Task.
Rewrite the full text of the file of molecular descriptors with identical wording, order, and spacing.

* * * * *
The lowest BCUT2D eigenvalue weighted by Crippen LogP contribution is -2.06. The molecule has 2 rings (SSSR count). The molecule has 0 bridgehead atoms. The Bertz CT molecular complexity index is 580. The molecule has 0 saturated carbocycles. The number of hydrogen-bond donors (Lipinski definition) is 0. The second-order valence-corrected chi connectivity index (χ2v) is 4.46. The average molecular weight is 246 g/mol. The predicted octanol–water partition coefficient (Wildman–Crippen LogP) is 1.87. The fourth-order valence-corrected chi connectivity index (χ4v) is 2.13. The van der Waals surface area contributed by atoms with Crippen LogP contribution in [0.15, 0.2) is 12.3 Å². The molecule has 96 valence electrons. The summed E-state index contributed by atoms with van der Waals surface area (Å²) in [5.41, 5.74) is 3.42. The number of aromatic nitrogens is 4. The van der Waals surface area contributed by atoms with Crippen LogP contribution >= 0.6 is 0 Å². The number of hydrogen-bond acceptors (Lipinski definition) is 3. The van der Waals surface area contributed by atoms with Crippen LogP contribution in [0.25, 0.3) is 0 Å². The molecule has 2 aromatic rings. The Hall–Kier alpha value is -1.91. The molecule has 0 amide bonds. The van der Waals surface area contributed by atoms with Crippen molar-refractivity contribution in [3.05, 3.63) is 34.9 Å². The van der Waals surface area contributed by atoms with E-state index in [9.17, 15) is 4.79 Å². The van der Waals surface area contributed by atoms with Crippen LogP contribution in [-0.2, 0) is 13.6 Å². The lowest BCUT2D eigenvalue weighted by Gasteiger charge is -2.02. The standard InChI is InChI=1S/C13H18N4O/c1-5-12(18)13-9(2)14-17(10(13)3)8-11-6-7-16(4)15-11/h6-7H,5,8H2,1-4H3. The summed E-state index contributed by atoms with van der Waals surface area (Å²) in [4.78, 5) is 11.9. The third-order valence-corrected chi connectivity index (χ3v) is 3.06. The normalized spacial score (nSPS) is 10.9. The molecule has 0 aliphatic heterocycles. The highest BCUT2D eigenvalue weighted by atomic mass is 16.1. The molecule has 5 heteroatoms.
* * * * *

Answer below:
The lowest BCUT2D eigenvalue weighted by Crippen LogP contribution is -2.06. The molecule has 2 rings (SSSR count). The molecule has 0 bridgehead atoms. The Bertz CT molecular complexity index is 580. The molecule has 0 saturated carbocycles. The number of hydrogen-bond donors (Lipinski definition) is 0. The second-order valence-corrected chi connectivity index (χ2v) is 4.46. The average molecular weight is 246 g/mol. The predicted octanol–water partition coefficient (Wildman–Crippen LogP) is 1.87. The fourth-order valence-corrected chi connectivity index (χ4v) is 2.13. The van der Waals surface area contributed by atoms with Crippen LogP contribution in [0.15, 0.2) is 12.3 Å². The molecule has 96 valence electrons. The summed E-state index contributed by atoms with van der Waals surface area (Å²) in [5.41, 5.74) is 3.42. The number of aromatic nitrogens is 4. The van der Waals surface area contributed by atoms with Crippen LogP contribution >= 0.6 is 0 Å². The number of hydrogen-bond acceptors (Lipinski definition) is 3. The van der Waals surface area contributed by atoms with Crippen LogP contribution in [0.25, 0.3) is 0 Å². The molecule has 2 aromatic rings. The Hall–Kier alpha value is -1.91. The molecule has 0 amide bonds. The van der Waals surface area contributed by atoms with Crippen molar-refractivity contribution in [3.05, 3.63) is 34.9 Å². The van der Waals surface area contributed by atoms with E-state index in [9.17, 15) is 4.79 Å². The van der Waals surface area contributed by atoms with Crippen LogP contribution in [-0.2, 0) is 13.6 Å². The lowest BCUT2D eigenvalue weighted by Gasteiger charge is -2.02. The standard InChI is InChI=1S/C13H18N4O/c1-5-12(18)13-9(2)14-17(10(13)3)8-11-6-7-16(4)15-11/h6-7H,5,8H2,1-4H3. The summed E-state index contributed by atoms with van der Waals surface area (Å²) in [4.78, 5) is 11.9. The third-order valence-corrected chi connectivity index (χ3v) is 3.06. The normalized spacial score (nSPS) is 10.9. The molecule has 0 aliphatic heterocycles. The highest BCUT2D eigenvalue weighted by atomic mass is 16.1. The molecule has 5 heteroatoms.